Post-release experience of prisoners in Queensland: implications for community and policy
Kinner, Stuart & Williams, Megan L. (2006) Post-release experience of prisoners in Queensland: implications for community and policy. In Social Change in the 21st Century Conference 2006, 27 October 2006, QUT Carseldine, Brisbane.
Released prisoners are characterised by chronic social disadvantage, poor physical and mental health, and high rates of substance misuse – a continuation of problems experienced prior to imprisonment. High rates of recidivism, suicide and fatal drug overdose in the months after release from custody indicate that not all prisoners are successfully integrated into the community after release. A disproportionate number of prisoners and exprisoners identify as Aboriginal and/or Torres Strait Islander, and there is evidence of even higher mortality rates among Indigenous ex-prisoners. Movement of individuals between prison and the community is considerable, and has diverse and significant implications for individuals, communities and public health. Despite this, remarkably little is known about the experiences of recently released prisoners in Australia or elsewhere. It is thus difficult to formulate evidence-based policies for this group, and equally difficult to gauge the effectiveness of existing policies and programs. The stated policy of most correctional services in Australia is one of ‘throughcare’, which implies continuity of needs- and evidence-based service provision from the moment of reception, through to return to the community. At present, however, there is a dearth of evidence-based services and support for the criminogenic, healthrelated or psychosocial needs of prisoners, and even less support for these needs post-release. Throughout Australia, there is considerable scope for enhancing the application of throughcare principles to policy and practice.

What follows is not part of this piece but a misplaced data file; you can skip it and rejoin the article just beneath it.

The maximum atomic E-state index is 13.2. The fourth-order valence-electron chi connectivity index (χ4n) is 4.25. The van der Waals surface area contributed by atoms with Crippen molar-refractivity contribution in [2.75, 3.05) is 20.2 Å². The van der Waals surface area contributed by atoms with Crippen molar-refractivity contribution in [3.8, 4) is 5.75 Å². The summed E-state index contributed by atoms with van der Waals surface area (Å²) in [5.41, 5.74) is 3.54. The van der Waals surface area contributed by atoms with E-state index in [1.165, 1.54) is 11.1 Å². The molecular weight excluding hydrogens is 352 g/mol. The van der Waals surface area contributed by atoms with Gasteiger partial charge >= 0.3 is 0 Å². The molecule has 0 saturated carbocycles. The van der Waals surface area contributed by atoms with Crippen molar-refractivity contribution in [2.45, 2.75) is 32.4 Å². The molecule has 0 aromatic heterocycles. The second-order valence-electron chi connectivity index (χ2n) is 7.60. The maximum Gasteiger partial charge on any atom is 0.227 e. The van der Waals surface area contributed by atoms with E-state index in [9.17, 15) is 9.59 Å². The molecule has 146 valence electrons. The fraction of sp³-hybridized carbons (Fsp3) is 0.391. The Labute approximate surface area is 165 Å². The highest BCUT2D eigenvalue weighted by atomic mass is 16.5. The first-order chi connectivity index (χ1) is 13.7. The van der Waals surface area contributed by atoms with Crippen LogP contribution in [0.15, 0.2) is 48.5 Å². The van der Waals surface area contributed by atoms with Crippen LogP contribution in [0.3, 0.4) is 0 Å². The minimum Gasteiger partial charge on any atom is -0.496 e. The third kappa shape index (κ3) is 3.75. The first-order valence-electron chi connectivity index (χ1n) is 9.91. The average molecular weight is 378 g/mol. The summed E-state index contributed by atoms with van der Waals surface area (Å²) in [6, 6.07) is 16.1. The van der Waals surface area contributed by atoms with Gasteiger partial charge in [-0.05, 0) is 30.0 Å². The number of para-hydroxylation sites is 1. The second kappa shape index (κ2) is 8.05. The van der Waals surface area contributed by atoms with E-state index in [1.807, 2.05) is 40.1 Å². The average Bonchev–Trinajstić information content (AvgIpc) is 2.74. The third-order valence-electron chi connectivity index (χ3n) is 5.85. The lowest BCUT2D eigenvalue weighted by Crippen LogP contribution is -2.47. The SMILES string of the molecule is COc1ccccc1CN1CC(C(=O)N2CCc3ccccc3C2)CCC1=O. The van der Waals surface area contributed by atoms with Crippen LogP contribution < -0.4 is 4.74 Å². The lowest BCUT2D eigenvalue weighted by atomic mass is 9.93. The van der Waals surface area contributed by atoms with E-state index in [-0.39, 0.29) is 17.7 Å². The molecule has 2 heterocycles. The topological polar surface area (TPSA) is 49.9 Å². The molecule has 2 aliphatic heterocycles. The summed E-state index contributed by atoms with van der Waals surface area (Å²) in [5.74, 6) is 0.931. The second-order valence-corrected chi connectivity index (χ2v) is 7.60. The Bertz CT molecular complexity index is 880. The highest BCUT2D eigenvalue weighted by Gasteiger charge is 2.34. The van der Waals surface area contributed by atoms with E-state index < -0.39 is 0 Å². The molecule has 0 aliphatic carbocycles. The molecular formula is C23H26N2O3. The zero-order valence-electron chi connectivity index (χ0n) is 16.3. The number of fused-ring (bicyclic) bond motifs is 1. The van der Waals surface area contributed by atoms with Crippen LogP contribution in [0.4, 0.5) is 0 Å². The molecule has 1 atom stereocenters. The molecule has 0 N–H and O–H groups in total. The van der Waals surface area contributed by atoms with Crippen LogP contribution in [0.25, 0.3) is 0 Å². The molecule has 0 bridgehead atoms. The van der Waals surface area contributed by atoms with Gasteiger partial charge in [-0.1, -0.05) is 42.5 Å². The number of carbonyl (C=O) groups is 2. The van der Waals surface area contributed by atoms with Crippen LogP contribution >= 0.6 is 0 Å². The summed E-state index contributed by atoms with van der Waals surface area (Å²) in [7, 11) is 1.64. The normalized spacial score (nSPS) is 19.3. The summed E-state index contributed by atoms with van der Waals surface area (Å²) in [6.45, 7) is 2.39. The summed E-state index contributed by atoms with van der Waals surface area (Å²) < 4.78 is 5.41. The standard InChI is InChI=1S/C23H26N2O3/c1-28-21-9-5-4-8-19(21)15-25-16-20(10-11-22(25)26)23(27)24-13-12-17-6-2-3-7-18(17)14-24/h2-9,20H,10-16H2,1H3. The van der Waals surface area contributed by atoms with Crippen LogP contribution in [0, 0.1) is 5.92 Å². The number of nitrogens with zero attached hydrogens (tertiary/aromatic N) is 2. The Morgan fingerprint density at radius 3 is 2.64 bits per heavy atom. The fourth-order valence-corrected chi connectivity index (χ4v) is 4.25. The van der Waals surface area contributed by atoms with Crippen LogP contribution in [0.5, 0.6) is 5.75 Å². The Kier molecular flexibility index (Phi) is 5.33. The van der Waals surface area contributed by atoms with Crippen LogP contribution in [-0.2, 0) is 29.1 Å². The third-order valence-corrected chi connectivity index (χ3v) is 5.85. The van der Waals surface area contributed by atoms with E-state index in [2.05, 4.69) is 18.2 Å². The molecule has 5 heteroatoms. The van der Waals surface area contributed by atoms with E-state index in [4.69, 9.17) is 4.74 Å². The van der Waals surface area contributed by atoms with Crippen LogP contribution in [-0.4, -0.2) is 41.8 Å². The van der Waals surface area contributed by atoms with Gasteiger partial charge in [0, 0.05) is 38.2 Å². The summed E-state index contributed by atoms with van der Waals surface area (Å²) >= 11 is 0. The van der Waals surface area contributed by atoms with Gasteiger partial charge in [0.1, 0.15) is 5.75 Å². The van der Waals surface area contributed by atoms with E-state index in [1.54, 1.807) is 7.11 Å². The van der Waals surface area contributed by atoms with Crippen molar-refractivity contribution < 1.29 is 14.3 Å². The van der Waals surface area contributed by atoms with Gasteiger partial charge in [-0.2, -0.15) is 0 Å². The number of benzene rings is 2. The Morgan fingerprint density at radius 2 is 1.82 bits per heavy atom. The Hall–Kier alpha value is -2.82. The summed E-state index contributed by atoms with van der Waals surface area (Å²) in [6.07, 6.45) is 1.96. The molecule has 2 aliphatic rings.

Impact and interest:
Citation countsare sourced monthly fromand citation databases.
These databases contain citations from different subsets of available publications and different time periods and thus the citation count from each is usually different. Some works are not in either database and no count is displayed. Scopus includes citations from articles published in 1996 onwards, and Web of Science® generally from 1980 onwards.
Citations counts from theindexing service can be viewed at the linked Google Scholar™ search.
Full-text downloadsdisplays the total number of times this work’s files (e.g., a PDF) have been downloaded from QUT ePrints as well as the number of downloads in the previous 365 days. The count includes downloads for all files if a work has more than one.
|Item Type:||Conference Paper|
|Keywords:||prison, recidivism, rehabilitation, integration, policy, health status|
|Subjects:||Australian and New Zealand Standard Research Classification > STUDIES IN HUMAN SOCIETY (160000) > SOCIOLOGY (160800) > Applied Sociology Program Evaluation and Social Impact Assessment (160801)|
|Divisions:||Current > Research Centres > Centre for Social Change Research|
Past > QUT Faculties & Divisions > QUT Carseldine - Humanities & Human Services
|Copyright Owner:||Copyright 2006 Stuart Kinner and Megan L. Williams|
|Deposited On:||09 Mar 2007|
|Last Modified:||09 Jun 2010 22:38|
Repository Staff Only: item control page